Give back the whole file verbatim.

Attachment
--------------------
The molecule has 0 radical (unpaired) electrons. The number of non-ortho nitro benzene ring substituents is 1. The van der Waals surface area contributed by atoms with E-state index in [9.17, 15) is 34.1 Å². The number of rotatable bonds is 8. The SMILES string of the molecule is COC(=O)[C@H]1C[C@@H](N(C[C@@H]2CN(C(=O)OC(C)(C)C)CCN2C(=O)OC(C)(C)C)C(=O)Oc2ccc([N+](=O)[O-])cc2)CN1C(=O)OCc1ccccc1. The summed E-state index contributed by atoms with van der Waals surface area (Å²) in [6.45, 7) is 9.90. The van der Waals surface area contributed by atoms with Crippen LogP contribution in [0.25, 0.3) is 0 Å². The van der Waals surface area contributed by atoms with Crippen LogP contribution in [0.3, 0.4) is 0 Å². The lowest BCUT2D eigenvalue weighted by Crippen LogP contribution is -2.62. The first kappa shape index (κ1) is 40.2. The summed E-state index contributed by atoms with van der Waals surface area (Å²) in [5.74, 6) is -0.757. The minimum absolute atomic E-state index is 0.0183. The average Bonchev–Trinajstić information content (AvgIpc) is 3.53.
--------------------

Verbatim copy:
The molecule has 0 radical (unpaired) electrons. The number of non-ortho nitro benzene ring substituents is 1. The van der Waals surface area contributed by atoms with E-state index in [9.17, 15) is 34.1 Å². The number of rotatable bonds is 8. The SMILES string of the molecule is COC(=O)[C@H]1C[C@@H](N(C[C@@H]2CN(C(=O)OC(C)(C)C)CCN2C(=O)OC(C)(C)C)C(=O)Oc2ccc([N+](=O)[O-])cc2)CN1C(=O)OCc1ccccc1. The summed E-state index contributed by atoms with van der Waals surface area (Å²) in [6.45, 7) is 9.90. The van der Waals surface area contributed by atoms with Crippen LogP contribution in [0.25, 0.3) is 0 Å². The van der Waals surface area contributed by atoms with Crippen LogP contribution in [0.3, 0.4) is 0 Å². The lowest BCUT2D eigenvalue weighted by Crippen LogP contribution is -2.62. The first kappa shape index (κ1) is 40.2. The summed E-state index contributed by atoms with van der Waals surface area (Å²) in [5.74, 6) is -0.757. The minimum absolute atomic E-state index is 0.0183. The average Bonchev–Trinajstić information content (AvgIpc) is 3.53.